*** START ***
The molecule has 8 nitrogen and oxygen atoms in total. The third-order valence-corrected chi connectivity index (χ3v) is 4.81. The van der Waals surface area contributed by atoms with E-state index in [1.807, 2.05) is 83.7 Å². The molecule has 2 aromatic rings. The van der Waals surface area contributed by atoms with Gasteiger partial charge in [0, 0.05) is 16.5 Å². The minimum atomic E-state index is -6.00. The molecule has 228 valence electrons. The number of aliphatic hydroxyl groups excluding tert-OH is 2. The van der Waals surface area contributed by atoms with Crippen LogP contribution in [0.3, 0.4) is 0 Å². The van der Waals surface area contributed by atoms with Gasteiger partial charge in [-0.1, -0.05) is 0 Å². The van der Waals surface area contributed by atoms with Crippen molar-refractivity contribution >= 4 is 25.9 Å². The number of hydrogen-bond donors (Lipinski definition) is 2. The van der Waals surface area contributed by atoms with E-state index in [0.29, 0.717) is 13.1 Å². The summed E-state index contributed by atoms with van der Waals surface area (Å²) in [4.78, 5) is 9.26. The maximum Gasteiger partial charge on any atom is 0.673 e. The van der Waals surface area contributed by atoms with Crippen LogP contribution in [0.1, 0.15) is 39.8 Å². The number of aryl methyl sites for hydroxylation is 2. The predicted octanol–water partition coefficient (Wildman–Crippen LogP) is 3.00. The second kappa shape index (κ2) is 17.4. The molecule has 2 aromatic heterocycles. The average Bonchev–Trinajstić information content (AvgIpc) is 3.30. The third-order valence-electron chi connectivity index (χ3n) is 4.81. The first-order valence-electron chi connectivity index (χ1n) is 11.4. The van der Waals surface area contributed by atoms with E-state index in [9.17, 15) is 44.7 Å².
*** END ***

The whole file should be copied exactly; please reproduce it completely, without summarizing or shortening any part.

The molecule has 8 nitrogen and oxygen atoms in total. The third-order valence-corrected chi connectivity index (χ3v) is 4.81. The van der Waals surface area contributed by atoms with E-state index in [1.807, 2.05) is 83.7 Å². The molecule has 2 aromatic rings. The van der Waals surface area contributed by atoms with Gasteiger partial charge in [0, 0.05) is 16.5 Å². The minimum atomic E-state index is -6.00. The molecule has 228 valence electrons. The number of aliphatic hydroxyl groups excluding tert-OH is 2. The van der Waals surface area contributed by atoms with Crippen LogP contribution in [0.3, 0.4) is 0 Å². The van der Waals surface area contributed by atoms with Gasteiger partial charge in [-0.1, -0.05) is 0 Å². The van der Waals surface area contributed by atoms with Crippen molar-refractivity contribution >= 4 is 25.9 Å². The number of hydrogen-bond donors (Lipinski definition) is 2. The van der Waals surface area contributed by atoms with E-state index in [0.29, 0.717) is 13.1 Å². The summed E-state index contributed by atoms with van der Waals surface area (Å²) in [4.78, 5) is 9.26. The maximum Gasteiger partial charge on any atom is 0.673 e. The van der Waals surface area contributed by atoms with Crippen LogP contribution in [0.1, 0.15) is 39.8 Å². The number of aryl methyl sites for hydroxylation is 2. The predicted octanol–water partition coefficient (Wildman–Crippen LogP) is 3.00. The second kappa shape index (κ2) is 17.4. The molecule has 2 aromatic heterocycles. The average Bonchev–Trinajstić information content (AvgIpc) is 3.30. The third-order valence-electron chi connectivity index (χ3n) is 4.81. The first-order valence-electron chi connectivity index (χ1n) is 11.4. The van der Waals surface area contributed by atoms with E-state index in [9.17, 15) is 44.7 Å².